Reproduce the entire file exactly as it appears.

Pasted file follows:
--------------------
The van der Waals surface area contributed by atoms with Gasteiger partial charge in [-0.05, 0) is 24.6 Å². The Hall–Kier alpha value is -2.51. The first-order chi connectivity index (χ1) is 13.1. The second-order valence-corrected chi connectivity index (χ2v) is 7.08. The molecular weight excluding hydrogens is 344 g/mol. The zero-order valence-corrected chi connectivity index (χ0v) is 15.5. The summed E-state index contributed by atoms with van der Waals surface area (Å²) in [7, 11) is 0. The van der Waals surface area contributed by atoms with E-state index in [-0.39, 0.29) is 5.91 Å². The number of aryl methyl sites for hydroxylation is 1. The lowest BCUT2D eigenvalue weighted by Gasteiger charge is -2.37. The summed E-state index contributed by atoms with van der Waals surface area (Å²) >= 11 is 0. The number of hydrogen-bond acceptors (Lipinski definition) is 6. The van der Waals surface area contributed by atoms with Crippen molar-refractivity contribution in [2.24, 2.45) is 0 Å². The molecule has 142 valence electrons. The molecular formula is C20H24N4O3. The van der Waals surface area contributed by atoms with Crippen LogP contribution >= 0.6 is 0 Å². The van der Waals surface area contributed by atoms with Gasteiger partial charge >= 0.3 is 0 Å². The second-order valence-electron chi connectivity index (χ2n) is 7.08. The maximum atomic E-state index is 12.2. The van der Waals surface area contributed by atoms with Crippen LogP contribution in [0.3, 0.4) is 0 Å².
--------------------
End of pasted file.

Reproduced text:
The van der Waals surface area contributed by atoms with Gasteiger partial charge in [-0.05, 0) is 24.6 Å². The Hall–Kier alpha value is -2.51. The first-order chi connectivity index (χ1) is 13.1. The second-order valence-corrected chi connectivity index (χ2v) is 7.08. The molecular weight excluding hydrogens is 344 g/mol. The zero-order valence-corrected chi connectivity index (χ0v) is 15.5. The summed E-state index contributed by atoms with van der Waals surface area (Å²) in [7, 11) is 0. The van der Waals surface area contributed by atoms with E-state index in [-0.39, 0.29) is 5.91 Å². The number of aryl methyl sites for hydroxylation is 1. The lowest BCUT2D eigenvalue weighted by Gasteiger charge is -2.37. The summed E-state index contributed by atoms with van der Waals surface area (Å²) >= 11 is 0. The number of hydrogen-bond acceptors (Lipinski definition) is 6. The van der Waals surface area contributed by atoms with Crippen molar-refractivity contribution in [2.24, 2.45) is 0 Å². The molecule has 142 valence electrons. The molecular formula is C20H24N4O3. The van der Waals surface area contributed by atoms with Crippen LogP contribution >= 0.6 is 0 Å². The van der Waals surface area contributed by atoms with Gasteiger partial charge >= 0.3 is 0 Å². The second-order valence-electron chi connectivity index (χ2n) is 7.08. The maximum atomic E-state index is 12.2. The van der Waals surface area contributed by atoms with Crippen LogP contribution in [0.3, 0.4) is 0 Å².